Then comes a wonderful example of Tharg's Future Shocks. It is drawn by Kevin O’Neill, one of the most talented comic book artists ever to feverishly scratch incredible amounts of detail into each and every panel of his densely packed pages. The science doesn’t make any sense at all – the moon turns out to be a solid steel ball after it is nuked from orbit to get rid of the rock crust – but it is entertaining. Stupid, especially the ‘twist’ ending, but beautiful to gaze at and certainly entertaining. The sooner 2000 AD realizes O’Neil is not a talent to be wasted on one-offs like this and put him on a proper story the better.

There is a story to go with the pedestrian cover, but it is just a couple of paragraphs of text, and doesn’t even seem to go with the image. The image is of a space soldier fighting aliens but the story is about a space farmer milking aliens. It’s all a bit slapdash. All generic covers like this do is hide hat makes 2000 AD so special.

Dan Dare, as usual given the center spread of color pages and, as usual, drawn by Dave Gibbons. This is a great installment of space opera, one of my favorite genres, and it is all action. There are asteroids, a space fortress, and a small moon bristling with guns. In short this strip is everything sci-fi should be.

Mach 1 this week is pitted against a Mach Woman. It is drawn by the same artist as the cover, and he is much better suited to the present day action of this super-spy strip rather than futuristic sci-fi. I doubt that it is a coincidence that The Bionic Woman was on British TV at the same time as this female super spy appears in the strip.

Judge Dredd is drawn by Ian Gibson this week, and it again features John Wagner’s obsession with the idea of future shock. Here he writes a story about recognizable 1970s caricatures, a hippy and a teddy boy for example, retreating below ground to avoid the stress of modern life and then mutating into troglodytes. It’s not a hugely likely stab at futurology, but you have to admire the way Wagner gives free rein to the bees in his bonnet. Here he is still writing about future shock four years after Future Shock, the 1972 short documentary film narrated by Orson Welles, was first screened.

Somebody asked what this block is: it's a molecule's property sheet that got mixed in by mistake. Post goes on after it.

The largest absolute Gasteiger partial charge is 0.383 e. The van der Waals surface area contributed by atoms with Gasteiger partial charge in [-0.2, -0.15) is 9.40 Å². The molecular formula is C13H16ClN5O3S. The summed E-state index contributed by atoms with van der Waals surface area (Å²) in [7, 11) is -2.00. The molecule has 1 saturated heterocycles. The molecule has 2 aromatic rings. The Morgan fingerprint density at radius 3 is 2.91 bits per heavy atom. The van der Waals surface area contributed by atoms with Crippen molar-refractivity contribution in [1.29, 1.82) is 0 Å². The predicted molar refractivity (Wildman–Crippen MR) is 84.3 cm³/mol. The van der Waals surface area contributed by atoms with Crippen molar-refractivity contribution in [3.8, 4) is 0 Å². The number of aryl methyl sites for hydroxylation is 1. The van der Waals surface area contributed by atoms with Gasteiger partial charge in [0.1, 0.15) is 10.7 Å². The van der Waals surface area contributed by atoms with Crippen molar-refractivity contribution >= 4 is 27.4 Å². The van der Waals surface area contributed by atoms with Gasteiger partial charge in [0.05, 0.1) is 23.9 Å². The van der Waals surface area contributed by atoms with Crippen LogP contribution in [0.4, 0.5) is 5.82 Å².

The term ‘future shock’ was invented in hugely bestselling book of the same name by Alvin Toffler’s and his wife, uncredited co-writer Heidi, where he defines it as a society that boggles the mind with an overload of information and an overload of consumer choices.

There is also a cutaway diagram of Dan Dare's Space Fort on the back of this issue. It’s not great, but it has a certain period charm. And there endeth a surprisingly good issue of 2000 AD. I mightily enjoyed reading it and will continue my task of reading every issue of this comic book ever published with renewed vigor.

To end, just a reminder that the best way to support this blog is to buy one of my books. Simply go over to Amazon, or Kobo and get one.